Ipso Facto Clauses: What You Should Be Aware Of Before Entering Into a Contract


An Ipso Facto Clause, also referred to as a termination clause, establishes a contractual right for one party to terminate or amend the contract when an insolvency-related trigger event occurs.

Many people with regular business contracts may not be aware of this, but the event that often activates certain provisions is when an administrator, liquidator, receiver, or controller is appointed.

It has been debated over many years that the operation of Ipso Facto Clauses can deprive a company of any prospect of economic recovery and can be viewed as inconsistent with the main objective of entering into voluntary administration.


The Ipso Facto Regime


In 2018, a significant legal development took place in Australia with the introduction of the ipso facto regime.

Under the regime, a party’s right to terminate or amend the contract, under the Ipso Facto Clause, is ‘stayed’ for a specific period.

The new regime only applies to contracts entered into after July 2018.

Any contracts entered into before July 2018 that contain Ipso Facto Clauses (insolvency-related termination clauses) are still enforceable.

However, it should be noted that the new regime does not prevent the parties from terminating the contract in other circumstances, for example, a breach of contract for non-payment of rent.

The other party remains liable under the contract.

The courts have the power, under the Corporations Act 2001 (Cth) to override the stay, if it is in the interest of justice to do so.


Length of Stay


The length of the stay is dependent upon the type of insolvency event.


Voluntary Administration


The stay begins when the company elects to enter into administration and appoints an administrator and ends when the administration has concluded because the company has been wound up.

The purpose of this stay is to assist in the restoration of the troubled company and enables it to continue trading.


Receivership/Appointment of Managing Controller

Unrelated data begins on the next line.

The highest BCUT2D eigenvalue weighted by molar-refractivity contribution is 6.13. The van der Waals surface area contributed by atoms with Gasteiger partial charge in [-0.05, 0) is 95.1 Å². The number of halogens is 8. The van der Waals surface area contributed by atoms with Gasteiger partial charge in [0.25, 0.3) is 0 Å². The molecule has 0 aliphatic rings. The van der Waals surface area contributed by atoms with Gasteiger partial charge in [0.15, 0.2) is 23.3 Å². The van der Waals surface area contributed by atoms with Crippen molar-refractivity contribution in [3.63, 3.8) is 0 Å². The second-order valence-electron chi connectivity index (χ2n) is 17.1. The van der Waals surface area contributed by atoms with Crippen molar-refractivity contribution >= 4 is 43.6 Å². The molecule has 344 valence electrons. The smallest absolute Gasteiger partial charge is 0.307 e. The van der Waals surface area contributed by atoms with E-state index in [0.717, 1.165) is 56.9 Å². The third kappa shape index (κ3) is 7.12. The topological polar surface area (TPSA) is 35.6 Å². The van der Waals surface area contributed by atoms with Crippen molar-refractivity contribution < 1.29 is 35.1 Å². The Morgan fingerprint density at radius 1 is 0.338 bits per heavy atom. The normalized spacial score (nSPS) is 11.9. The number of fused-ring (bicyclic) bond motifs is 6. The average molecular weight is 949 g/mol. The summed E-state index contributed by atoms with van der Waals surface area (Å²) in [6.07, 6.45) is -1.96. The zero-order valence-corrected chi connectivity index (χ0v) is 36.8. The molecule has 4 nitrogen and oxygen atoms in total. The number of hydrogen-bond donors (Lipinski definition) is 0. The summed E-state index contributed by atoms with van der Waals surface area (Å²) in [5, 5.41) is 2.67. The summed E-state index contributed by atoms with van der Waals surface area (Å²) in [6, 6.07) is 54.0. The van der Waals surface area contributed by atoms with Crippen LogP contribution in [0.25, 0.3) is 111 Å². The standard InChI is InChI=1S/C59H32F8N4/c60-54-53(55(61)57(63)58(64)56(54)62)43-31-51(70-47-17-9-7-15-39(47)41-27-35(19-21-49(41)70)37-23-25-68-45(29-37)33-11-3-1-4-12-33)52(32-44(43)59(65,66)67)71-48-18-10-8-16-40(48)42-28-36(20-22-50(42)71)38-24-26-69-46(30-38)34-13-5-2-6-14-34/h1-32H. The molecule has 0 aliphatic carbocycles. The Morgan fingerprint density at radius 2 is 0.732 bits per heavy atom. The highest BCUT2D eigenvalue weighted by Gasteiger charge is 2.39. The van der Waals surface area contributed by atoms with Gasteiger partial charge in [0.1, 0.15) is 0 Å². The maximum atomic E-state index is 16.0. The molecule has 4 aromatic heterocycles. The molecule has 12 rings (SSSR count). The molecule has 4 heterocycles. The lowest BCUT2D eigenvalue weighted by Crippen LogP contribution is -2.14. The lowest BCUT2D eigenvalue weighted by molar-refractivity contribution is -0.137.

The stay begins when the receiver/managing controller is appointed and ends when their control over the company’s property is no longer required.

The purpose of this stay is to allow the company time to restructure if required.


Compromise or Scheme of Arrangement


The stay begins when the company publicly announces the scheme proposal or when a scheme application is made and ends three months after the announcement, when the application is unsuccessful or dismissed, or when the company is wound up.

The purpose of this stay is also to allow the company time to restructure.


Ipso Facto Clauses: Additional Considerations


In light of the new regime, you ought to ensure that you conduct comprehensive reviews of your existing contracts entered into after July 2018 and clearly understand the impact of Ipso Facto Clauses.

If you continue to include Ipso Facto Clauses in your new contracts, you must be careful when issuing a termination notice to the other party, if the termination is passed on an insolvency-related trigger event.

In some circumstances, this may be viewed as a repudiation of the contract and the other party may be entitled to sue you for damages.

Before entering into a contract, you should also consider Ipso Facto Clauses at the beginning of each transaction you enter into and conduct adequate due diligence on any party to the transaction concerning its financial position, and ensure appropriate Personal Property Securities Act 2009 (Cth) registrations are in place, if applicable.


Contact Us


For more information about Ipso Facto Clauses, contact us at Bambrick Legal today. We offer a free, no-obligation 15-min consultation for all enquiries.

Read more about our Business and Commercial services here.

Related Blog – Bankruptcy: Part X Personal Insolvency Arrangements

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